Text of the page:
Sean Anthony Baker on the set of ‘Swagger.’ Courtesy of Apple.

It sounds like an example of life imitating art! And before we wrap, can you share something you learned from working on Swagger?

One of my biggest takeaways from the show so far is the gentle reminder it provided to always show up and do your best. The reason I say that is because my role was a recurring guest star, which oftentimes means you’ll be in and out of different episodes. So, I wasn’t sure what to expect for the first season, as far as how many mazes I’d be in, but I knew I wanted to give my all. I think the initial plan for Coach Naim was that he’d kind of just pop in here and there with some of the other supporting characters. I ended up being in every single maze of season one, though, and I truly believe in my heart that that was a result of Reggie and the other filmmakers seeing me put in the work and then deciding that we needed more of the character in the series. You know, you always want to give respect to what you’re doing and bring your passion to it. One of my mantras is: do it with passion or don’t do it at all. It doesn’t matter what the role is — give each opportunity your best. That’s been the theme of my career so far, and with season two of Swagger, you’ll get to see me doing it some more.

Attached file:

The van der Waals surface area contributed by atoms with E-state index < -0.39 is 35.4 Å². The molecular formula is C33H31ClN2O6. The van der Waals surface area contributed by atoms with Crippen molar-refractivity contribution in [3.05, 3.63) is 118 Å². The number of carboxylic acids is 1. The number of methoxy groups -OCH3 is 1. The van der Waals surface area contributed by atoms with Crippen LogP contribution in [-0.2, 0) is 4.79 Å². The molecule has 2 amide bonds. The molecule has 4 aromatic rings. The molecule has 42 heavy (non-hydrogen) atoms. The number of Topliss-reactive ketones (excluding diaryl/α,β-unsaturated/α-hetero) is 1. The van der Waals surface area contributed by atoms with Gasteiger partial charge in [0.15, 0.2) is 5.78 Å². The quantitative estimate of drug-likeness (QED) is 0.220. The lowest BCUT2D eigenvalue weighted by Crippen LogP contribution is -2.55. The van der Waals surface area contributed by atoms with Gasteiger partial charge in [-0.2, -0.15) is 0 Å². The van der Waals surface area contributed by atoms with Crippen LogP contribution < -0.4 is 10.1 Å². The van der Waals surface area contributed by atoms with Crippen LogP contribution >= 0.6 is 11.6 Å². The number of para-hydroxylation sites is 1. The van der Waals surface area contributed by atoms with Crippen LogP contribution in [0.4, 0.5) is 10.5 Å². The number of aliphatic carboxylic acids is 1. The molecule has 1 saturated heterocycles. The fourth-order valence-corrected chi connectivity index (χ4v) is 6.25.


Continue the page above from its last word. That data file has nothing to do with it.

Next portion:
Those interested in keeping up with the career journey of the Swagger actor can find Baker on Instagram, where he regularly shares posts about his work. 

This interview has been edited and condensed.